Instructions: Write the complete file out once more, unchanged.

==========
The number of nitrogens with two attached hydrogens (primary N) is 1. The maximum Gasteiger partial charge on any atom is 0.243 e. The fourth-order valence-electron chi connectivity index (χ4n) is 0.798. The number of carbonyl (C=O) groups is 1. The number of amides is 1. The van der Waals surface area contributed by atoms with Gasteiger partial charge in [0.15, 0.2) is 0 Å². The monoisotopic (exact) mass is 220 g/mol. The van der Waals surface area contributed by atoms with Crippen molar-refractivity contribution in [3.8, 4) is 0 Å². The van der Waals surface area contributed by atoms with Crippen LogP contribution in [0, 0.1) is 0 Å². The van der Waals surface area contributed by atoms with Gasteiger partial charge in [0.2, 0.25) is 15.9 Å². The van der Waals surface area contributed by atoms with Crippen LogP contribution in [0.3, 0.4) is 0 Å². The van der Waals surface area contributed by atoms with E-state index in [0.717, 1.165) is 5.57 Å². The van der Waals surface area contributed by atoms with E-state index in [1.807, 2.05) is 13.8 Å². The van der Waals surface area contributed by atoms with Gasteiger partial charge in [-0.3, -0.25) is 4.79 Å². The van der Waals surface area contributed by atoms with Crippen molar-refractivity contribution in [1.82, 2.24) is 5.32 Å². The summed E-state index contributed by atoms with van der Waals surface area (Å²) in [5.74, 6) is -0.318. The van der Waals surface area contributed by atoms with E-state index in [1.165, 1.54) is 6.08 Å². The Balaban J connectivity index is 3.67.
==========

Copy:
The number of nitrogens with two attached hydrogens (primary N) is 1. The maximum Gasteiger partial charge on any atom is 0.243 e. The fourth-order valence-electron chi connectivity index (χ4n) is 0.798. The number of carbonyl (C=O) groups is 1. The number of amides is 1. The van der Waals surface area contributed by atoms with Gasteiger partial charge in [0.15, 0.2) is 0 Å². The monoisotopic (exact) mass is 220 g/mol. The van der Waals surface area contributed by atoms with Crippen molar-refractivity contribution in [3.8, 4) is 0 Å². The van der Waals surface area contributed by atoms with Crippen LogP contribution in [0, 0.1) is 0 Å². The van der Waals surface area contributed by atoms with Gasteiger partial charge in [0.2, 0.25) is 15.9 Å². The van der Waals surface area contributed by atoms with Crippen LogP contribution in [0.3, 0.4) is 0 Å². The van der Waals surface area contributed by atoms with E-state index in [0.717, 1.165) is 5.57 Å². The van der Waals surface area contributed by atoms with E-state index in [1.807, 2.05) is 13.8 Å². The van der Waals surface area contributed by atoms with Gasteiger partial charge in [-0.3, -0.25) is 4.79 Å². The van der Waals surface area contributed by atoms with Crippen molar-refractivity contribution in [1.82, 2.24) is 5.32 Å². The summed E-state index contributed by atoms with van der Waals surface area (Å²) in [5.74, 6) is -0.318. The van der Waals surface area contributed by atoms with E-state index in [1.165, 1.54) is 6.08 Å². The Balaban J connectivity index is 3.67.